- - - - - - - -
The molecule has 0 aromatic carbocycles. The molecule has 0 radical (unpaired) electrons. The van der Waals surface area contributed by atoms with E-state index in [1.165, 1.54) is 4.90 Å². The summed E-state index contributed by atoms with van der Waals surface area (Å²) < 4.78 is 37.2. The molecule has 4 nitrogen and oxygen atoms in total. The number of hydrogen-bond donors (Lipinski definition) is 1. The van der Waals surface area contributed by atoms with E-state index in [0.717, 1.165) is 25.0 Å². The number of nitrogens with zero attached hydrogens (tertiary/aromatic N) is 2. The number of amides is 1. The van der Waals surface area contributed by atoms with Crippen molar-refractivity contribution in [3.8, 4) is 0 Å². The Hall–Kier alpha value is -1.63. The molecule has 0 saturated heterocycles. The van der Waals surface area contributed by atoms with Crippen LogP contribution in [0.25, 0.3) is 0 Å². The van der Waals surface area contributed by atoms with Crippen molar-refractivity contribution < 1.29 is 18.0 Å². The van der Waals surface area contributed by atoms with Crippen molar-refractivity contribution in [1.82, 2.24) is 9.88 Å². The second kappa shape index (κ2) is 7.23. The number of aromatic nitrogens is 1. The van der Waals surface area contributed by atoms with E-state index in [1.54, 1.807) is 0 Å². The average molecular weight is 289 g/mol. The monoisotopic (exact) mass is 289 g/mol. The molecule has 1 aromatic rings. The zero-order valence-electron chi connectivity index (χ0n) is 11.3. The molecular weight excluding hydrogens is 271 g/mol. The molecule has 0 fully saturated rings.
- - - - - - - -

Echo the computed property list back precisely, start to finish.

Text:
The molecule has 0 aromatic carbocycles. The molecule has 0 radical (unpaired) electrons. The van der Waals surface area contributed by atoms with E-state index in [1.165, 1.54) is 4.90 Å². The summed E-state index contributed by atoms with van der Waals surface area (Å²) < 4.78 is 37.2. The molecule has 4 nitrogen and oxygen atoms in total. The number of hydrogen-bond donors (Lipinski definition) is 1. The van der Waals surface area contributed by atoms with E-state index in [0.717, 1.165) is 25.0 Å². The number of nitrogens with zero attached hydrogens (tertiary/aromatic N) is 2. The number of amides is 1. The van der Waals surface area contributed by atoms with Crippen molar-refractivity contribution in [3.8, 4) is 0 Å². The Hall–Kier alpha value is -1.63. The molecule has 0 saturated heterocycles. The van der Waals surface area contributed by atoms with Crippen LogP contribution in [0.25, 0.3) is 0 Å². The van der Waals surface area contributed by atoms with Crippen molar-refractivity contribution < 1.29 is 18.0 Å². The van der Waals surface area contributed by atoms with Crippen molar-refractivity contribution in [1.82, 2.24) is 9.88 Å². The second kappa shape index (κ2) is 7.23. The number of aromatic nitrogens is 1. The van der Waals surface area contributed by atoms with E-state index in [1.54, 1.807) is 0 Å². The average molecular weight is 289 g/mol. The monoisotopic (exact) mass is 289 g/mol. The molecule has 1 aromatic rings. The zero-order valence-electron chi connectivity index (χ0n) is 11.3. The molecular weight excluding hydrogens is 271 g/mol. The molecule has 0 fully saturated rings.